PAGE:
Cunningham would eventually and sentenced to 35 years in prison. aggravated battery of a child, involuntary manslaughter and concealing a homicidal death and was sentenced to 30 years in prison.

his short and tumultuous life with his parents and a younger brother was demolished. It has been described in court as “filthy” and smelling of urine and feces. The lot remains empty.

Janelle Butler lives across the street from the now empty lot. She was witness to the weeklong search, and to news crews in front of her house, said she cannot believe five years has passed since AJ’s death.

“I still think about him and the whole experience often as I look at the now empty lot across the street from my house,” she said, noting he would have been 10 years old now.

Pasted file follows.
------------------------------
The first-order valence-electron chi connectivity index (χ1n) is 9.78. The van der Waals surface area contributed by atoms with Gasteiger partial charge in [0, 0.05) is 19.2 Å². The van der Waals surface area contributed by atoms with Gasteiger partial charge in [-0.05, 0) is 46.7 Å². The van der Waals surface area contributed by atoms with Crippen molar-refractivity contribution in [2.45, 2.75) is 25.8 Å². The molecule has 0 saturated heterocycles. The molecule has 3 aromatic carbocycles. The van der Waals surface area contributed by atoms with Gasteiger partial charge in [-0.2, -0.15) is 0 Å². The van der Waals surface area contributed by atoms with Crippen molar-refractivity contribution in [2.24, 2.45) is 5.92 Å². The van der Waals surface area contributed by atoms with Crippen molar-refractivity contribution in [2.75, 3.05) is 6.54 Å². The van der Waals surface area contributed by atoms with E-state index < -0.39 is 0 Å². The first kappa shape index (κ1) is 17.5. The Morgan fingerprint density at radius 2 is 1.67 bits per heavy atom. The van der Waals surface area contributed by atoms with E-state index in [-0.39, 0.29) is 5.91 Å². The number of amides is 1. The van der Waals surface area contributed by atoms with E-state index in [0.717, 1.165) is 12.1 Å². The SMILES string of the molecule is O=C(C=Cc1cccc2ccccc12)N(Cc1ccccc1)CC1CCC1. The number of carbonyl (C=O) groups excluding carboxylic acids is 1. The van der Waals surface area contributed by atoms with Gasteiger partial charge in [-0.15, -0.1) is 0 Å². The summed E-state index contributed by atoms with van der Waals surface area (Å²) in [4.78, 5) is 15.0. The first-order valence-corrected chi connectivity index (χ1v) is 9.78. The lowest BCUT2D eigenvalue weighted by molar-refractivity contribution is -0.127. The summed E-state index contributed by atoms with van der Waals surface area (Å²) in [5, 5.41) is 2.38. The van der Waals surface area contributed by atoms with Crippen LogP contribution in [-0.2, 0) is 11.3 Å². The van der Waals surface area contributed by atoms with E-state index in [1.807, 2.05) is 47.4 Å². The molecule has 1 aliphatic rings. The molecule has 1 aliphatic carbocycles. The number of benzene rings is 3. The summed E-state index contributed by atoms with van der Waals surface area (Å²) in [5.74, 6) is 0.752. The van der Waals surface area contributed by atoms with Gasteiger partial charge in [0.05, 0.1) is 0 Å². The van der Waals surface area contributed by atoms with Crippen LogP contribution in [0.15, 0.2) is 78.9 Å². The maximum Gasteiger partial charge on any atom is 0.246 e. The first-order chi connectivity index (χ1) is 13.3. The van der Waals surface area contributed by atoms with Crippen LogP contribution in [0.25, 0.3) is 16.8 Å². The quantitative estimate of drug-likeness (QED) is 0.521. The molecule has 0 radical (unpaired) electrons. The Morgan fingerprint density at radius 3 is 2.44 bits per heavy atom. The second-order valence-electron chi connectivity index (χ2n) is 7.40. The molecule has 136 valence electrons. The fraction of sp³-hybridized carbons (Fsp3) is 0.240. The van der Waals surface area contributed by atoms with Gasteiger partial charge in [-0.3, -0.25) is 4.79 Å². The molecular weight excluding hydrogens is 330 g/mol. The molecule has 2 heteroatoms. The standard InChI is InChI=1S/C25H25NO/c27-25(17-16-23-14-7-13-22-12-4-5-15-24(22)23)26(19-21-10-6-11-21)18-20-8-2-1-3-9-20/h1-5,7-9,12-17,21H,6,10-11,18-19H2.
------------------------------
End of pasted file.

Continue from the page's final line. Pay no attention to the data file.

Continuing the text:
“The neighborhood doesn’t speak of it at all, and many of the neighbors that were a part of the situation have moved away. The man next door has since died,” she said. “Life moves on, as people say, but the impact remains. No longer are people quite as open or involved with each other as they once were, and maybe that’s partly the way of the world anyway now.“

Butler said she will “always” will be haunted by the “what ifs.”

“Although it’s too late for AJ, maybe his story will be a lesson for someone else,” she said. “For now, the dandelions on the lot are popping up and I feel they are saying ‘life goes on, but we will always remember and not forget the little boy who ended up touching the hearts of so many.”

Crystal Lake Mayor Haig Haleblian said the property is privately held by one individual.